Excerpt from The Storm Murders by John Farrow, plus links to reviews, author biography & more

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The Storm Murders

The Storm Murders Trilogy (Volume 1)

by John Farrow

The Storm Murders by John Farrow X
The Storm Murders by John Farrow
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  • Published:
    May 2015, 320 pages

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The stillness. The thrum of the furnace came on, the sound a blessing. A little white noise to fill the hollows in his head that felt cavernous now, as if his brain was being stretched wide. Ron consciously tightened his sphincter before the whole of his body loosened and disassembled. Talk about hyperreal, all right.

His partner continued checking around the corpse. He shouldn't be touching it, but he knew that. "Marc?" Speaking quietly. "What're you doing?"

"I can't see his hands."

The dead man looked armless. But he wasn't.

"Don't touch him."

He touched him. "He's tied up. His wrists."

"What?"

His arms lay behind his back. More blood swam under him.

Marc rose from his crouch. "Tied up and shot. I think he's missing a fucking finger. This is not just a murder. It's a fucking assassination. Call it in."

Ron did so. Glad for the task, and to hear back that help was on the way.

"He must've come and gone by the back door, in and out."

"Who? What?"

"The killer, Ron. He must've come and gone by the back way. You saw the road, the snow. No footprints. Nobody's moved. Let's check it out. Stay alert."

"Alert?"

As an answer, Marc raised his pistol, aimed at the ceiling. Ron caught on and did the same. He'd never drawn his weapon on duty before. All he'd ever pulled out on the job was a booklet of tickets to nail a speeder.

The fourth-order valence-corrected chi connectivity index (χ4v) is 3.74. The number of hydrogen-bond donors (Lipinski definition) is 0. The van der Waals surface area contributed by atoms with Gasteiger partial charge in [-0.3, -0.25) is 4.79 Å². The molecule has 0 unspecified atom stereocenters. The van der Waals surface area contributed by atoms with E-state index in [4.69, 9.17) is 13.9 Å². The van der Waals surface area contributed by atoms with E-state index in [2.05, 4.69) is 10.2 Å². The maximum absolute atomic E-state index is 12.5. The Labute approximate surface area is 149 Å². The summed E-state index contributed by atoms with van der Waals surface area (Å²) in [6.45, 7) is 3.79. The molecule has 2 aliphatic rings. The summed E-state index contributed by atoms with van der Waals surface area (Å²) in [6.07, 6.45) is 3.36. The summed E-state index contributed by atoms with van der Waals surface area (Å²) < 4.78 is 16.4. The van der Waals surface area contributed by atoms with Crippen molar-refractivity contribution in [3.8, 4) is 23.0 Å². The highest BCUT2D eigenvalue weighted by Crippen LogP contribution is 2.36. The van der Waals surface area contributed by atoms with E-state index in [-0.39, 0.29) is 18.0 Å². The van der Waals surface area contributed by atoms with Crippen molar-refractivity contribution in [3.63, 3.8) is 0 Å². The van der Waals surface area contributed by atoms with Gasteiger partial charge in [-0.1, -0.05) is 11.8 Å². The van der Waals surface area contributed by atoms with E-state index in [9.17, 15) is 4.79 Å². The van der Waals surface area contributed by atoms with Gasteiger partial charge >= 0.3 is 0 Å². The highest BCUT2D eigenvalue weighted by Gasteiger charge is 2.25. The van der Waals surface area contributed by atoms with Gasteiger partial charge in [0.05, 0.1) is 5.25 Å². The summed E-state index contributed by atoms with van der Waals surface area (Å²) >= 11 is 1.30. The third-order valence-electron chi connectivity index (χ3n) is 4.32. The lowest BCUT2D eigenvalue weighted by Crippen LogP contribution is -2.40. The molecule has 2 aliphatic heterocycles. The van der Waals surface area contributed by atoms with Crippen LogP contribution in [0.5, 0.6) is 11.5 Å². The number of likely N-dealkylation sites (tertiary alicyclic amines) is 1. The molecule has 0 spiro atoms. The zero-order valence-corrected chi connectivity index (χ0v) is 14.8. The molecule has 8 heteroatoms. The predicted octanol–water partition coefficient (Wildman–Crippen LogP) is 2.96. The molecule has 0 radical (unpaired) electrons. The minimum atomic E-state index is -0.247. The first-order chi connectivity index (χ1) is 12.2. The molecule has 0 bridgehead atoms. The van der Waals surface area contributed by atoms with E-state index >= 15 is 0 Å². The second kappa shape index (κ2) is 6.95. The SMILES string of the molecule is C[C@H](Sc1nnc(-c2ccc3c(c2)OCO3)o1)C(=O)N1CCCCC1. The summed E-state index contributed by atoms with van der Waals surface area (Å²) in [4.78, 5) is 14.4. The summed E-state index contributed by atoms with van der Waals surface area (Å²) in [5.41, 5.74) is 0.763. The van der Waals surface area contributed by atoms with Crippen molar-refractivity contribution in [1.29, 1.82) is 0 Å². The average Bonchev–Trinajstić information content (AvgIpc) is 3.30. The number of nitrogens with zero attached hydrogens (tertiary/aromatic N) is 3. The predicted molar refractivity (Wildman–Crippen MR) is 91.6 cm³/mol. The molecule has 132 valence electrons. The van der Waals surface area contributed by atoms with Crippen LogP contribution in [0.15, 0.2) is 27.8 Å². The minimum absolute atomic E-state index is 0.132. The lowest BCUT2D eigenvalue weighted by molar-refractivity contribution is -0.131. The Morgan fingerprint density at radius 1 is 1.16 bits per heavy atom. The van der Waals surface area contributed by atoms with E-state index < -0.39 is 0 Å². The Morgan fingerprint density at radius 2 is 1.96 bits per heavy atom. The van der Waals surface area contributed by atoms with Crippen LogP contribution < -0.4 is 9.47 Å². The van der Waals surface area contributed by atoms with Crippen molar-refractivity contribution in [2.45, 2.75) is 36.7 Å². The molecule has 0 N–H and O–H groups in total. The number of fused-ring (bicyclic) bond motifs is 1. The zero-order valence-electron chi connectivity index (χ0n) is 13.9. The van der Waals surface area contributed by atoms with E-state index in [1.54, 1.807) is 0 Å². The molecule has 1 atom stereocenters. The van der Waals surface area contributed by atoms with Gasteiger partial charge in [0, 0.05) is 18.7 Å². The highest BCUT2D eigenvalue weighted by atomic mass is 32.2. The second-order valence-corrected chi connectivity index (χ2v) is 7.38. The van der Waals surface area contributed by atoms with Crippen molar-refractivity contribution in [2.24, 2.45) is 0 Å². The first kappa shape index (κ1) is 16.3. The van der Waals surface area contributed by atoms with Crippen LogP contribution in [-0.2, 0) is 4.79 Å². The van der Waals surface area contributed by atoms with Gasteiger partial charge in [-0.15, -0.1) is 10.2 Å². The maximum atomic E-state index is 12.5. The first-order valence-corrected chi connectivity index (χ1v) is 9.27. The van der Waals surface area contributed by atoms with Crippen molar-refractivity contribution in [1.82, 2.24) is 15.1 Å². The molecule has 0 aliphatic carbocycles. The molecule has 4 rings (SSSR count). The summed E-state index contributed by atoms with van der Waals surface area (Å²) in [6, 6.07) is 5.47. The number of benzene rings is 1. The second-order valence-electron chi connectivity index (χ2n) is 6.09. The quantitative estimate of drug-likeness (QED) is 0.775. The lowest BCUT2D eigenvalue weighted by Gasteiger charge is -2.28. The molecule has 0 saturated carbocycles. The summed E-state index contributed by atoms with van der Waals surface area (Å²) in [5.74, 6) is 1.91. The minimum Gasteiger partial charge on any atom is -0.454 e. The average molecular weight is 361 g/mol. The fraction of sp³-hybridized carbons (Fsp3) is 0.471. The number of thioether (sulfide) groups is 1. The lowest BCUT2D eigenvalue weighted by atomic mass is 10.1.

The downstairs level was a warren, a contagion of cramped rooms and closets and a bare-bones, yet charming kitchen, so it took a few seconds to find the route to the rear of the house to manage a clear view outside. They scanned the yard, the field beyond and the gently rolling hills. Not even a coyote track. A few distant fences, but nothing disturbed the beauty of the storm's overnight snowfall.

The furnace cut off, and they were returned to dead silence again.

"Check the side," Marc ordered. The rookie crossed the room and took in the view from the window there. Not so much as a snowshoe print. If Ski-Doo trails existed out there, and they probably did, they lay buried.

"Nothing," Ron reported. "The killer took off during the storm. Or before it."

"The guy's not been dead long enough." Marc was whispering. "He's warm. His blood—"

Without knowing the reason for it, the younger cop also lowered his voice to a hush. "How's that possible?"

Marc's voice was scarcely audible. "The killer's still in the house."

The rookie wanted to say, "What?" but swallowed the word. He got it. Adrenaline jumped through him even as he stood stock-still. He snapped out of it. He moved next to his partner. This time, he didn't have to be told to keep his pistol raised.

"Downstairs rooms first. One at a time."

"We don't wait for backup?" Whispering still.

"With a killer lurking around maybe? You want to sit still, wait to get shot?"

Ron was not sure. Neither choice seemed grand. The options might be equally dangerous, but he didn't think that that was the point. Weren't they supposed to wait for backup?

"Here's the thing," Marc determined. "That guy in the living room? He doesn't live alone. Somebody's life could be in danger here. Where's his wife?"

"Maybe she killed him."

"Maybe. Probably. Who else? Or—she's a victim, too. We don't know."

Photographs of her smiled up at them from the coffee table. A middle-aged, matronly sort. Not your average assassin. Not one to tie up her husband before she shot him. Ron nodded. Yes. This is why he became a cop. He was onside with this. They proceeded to the nearest room, a kind of home office, small, where he waited at the doorway as Marc went in and checked the large closet. Empty.

Excerpted from The Storm Murders by John Farrow. Copyright © 2015 by John Farrow. Excerpted by permission of Minotaur Books. All rights reserved. No part of this excerpt may be reproduced or reprinted without permission in writing from the publisher.

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